News report: In meeting with Jains, Pope Francis keeps on leading by addition. The report claims:
“Jainism is an ancient religion based primarily in India, known for its emphasis on asceticism and self-discipline. Ghandi was an admirer, and the Jains have a global following estimated at somewhere between four and six million.”
Jainism is similar to Buddhism in that neither believes in a Creator God. However, Jainism believes that some souls have achieved perfection. The ultimate goal of Jainism is not Heaven, but a freedom from the cycle of repeated reincarnations given to those who have not yet achieved this perfection. These perfect souls are venerated, but are not gods. This state of perfection is considered to be a type of never-ending bliss, and so it is comparable, to a limited extent, to Heaven.
Without the concept of a God who is offended by sin, explicit perfect contrition is not possible. The individual does not think that his wrongdoing has offended his Divine Creator, as he thinks that no such being exists. However, implicit perfect contrition is still possible by the love of one’s neighbor.
Jains believe in concern for the welfare of every living soul (people, animals, and plants). They believe in respect and compassion for all human persons. And they practice restraint in the use of possessions and in the use of sexuality. Their version of monks and nuns practice celibacy. Lay Jains practice chastity and avoid sexual excess in marriage. They reject violence, lying, and stealing.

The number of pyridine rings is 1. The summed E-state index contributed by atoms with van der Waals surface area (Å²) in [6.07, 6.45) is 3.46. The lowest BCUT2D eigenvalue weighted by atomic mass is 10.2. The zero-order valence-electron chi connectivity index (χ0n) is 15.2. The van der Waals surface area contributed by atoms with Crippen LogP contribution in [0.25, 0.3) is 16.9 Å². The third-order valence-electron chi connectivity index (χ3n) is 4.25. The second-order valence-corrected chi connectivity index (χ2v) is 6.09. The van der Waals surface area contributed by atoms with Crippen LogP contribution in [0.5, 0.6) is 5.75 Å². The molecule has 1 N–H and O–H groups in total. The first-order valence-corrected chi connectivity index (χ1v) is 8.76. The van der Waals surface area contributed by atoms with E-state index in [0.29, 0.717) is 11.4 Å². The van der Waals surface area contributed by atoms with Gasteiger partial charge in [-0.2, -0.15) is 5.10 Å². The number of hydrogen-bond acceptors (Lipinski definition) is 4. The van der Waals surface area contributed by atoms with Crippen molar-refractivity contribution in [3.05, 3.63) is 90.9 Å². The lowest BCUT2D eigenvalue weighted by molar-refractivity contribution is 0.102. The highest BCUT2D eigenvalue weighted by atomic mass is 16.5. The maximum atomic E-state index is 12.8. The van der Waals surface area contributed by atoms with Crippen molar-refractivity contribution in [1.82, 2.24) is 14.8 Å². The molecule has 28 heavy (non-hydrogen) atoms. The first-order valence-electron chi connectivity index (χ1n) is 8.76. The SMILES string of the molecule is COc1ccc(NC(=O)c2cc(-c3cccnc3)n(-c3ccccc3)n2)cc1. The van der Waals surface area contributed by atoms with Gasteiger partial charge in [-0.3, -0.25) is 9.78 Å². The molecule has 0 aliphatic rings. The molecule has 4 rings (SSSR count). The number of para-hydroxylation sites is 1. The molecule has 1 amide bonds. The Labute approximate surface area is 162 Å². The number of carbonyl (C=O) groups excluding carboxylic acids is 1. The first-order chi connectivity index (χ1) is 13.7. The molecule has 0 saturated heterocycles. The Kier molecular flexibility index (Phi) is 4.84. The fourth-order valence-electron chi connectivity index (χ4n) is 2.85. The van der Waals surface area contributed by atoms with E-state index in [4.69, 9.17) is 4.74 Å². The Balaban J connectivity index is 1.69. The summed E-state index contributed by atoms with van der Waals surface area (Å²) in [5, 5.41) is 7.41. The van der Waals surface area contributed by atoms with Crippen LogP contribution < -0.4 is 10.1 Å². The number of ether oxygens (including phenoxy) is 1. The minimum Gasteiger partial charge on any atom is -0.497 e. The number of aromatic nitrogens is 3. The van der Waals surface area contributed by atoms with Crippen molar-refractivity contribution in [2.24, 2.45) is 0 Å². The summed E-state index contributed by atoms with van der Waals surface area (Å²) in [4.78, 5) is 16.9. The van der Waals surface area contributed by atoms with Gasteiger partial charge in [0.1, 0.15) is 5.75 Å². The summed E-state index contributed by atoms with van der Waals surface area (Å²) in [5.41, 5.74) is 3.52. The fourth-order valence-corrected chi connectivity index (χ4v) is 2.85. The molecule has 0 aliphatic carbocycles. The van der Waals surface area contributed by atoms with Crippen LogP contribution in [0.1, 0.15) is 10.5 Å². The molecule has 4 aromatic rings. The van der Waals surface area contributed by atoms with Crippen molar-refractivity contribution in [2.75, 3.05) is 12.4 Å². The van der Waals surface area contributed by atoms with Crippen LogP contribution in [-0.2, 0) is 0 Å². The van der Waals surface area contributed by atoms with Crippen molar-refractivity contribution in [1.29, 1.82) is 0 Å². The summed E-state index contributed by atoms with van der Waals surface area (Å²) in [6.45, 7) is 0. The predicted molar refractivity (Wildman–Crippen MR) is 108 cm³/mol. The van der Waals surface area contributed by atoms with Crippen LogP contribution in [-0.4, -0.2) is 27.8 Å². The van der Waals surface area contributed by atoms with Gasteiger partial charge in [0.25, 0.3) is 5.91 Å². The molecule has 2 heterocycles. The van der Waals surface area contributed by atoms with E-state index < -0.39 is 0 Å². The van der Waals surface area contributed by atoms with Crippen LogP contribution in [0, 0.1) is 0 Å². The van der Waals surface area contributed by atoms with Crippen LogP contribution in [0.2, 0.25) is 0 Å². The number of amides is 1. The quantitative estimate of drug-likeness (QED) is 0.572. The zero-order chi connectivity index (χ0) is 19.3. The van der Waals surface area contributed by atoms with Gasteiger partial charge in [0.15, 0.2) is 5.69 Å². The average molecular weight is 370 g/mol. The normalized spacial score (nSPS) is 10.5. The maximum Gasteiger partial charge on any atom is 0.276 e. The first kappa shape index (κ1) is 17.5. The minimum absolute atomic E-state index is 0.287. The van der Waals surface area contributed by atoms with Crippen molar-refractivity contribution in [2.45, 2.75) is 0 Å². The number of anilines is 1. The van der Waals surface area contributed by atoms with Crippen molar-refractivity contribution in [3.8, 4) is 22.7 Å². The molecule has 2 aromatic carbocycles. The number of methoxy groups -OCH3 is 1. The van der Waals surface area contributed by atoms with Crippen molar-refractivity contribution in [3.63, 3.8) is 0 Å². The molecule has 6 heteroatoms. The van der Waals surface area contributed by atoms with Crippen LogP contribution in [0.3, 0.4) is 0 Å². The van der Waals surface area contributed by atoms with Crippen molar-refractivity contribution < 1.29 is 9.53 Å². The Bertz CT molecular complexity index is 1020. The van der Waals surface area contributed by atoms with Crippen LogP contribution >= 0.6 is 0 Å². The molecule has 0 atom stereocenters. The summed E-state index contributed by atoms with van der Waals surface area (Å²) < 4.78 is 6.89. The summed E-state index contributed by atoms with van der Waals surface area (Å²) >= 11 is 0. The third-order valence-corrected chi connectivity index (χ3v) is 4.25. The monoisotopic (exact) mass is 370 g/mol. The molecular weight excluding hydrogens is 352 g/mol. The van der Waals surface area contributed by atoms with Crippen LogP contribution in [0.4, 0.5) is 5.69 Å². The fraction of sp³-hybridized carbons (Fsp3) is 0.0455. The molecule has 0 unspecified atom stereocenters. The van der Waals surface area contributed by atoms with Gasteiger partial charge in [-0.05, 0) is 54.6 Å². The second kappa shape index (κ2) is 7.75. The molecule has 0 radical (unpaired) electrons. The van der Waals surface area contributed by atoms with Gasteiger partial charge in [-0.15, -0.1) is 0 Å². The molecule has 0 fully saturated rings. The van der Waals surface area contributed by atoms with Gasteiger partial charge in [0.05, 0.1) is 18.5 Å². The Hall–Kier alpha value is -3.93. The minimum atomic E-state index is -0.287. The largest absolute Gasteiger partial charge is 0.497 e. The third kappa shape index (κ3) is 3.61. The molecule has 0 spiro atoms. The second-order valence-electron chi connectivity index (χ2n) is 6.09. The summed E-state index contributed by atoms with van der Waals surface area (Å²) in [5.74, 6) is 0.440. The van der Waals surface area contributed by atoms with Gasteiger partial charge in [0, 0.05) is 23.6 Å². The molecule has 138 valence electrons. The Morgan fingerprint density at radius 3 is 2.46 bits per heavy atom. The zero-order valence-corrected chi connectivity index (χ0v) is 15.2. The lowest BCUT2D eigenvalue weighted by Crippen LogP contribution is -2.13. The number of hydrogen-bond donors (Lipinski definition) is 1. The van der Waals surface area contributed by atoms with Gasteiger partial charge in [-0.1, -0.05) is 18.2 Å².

So although Jainism does not have a formal concept of sin, they do have an understanding of morality based on what we Catholics call natural law. The fact that Jainism and other belief systems have a strict moral code, one that is not so different in many ways from the Catholic Christian understanding of morality in Divine Revelation, is proof that natural law exists and that it can be a source of guidance, not merely in theory, but also in practice.
Can a Jain be saved without converting to Christianity? Yes, if his rejection of Christianity is out of invincible ignorance and is therefore not an actual mortal sin, and if he enters the state of grace by an implicit baptism of desire, and if he repents with implicit perfect contrition from any actual mortal sins he does commit.
A Jain can be in the state of grace, by an implicit baptism of desire. The close conformity to the Jain moral code and Catholic teaching on morality is a witness to the state of grace in many Jains. So Pope Francis is right to meet with Jains and to encourage them to continue living a moral life.
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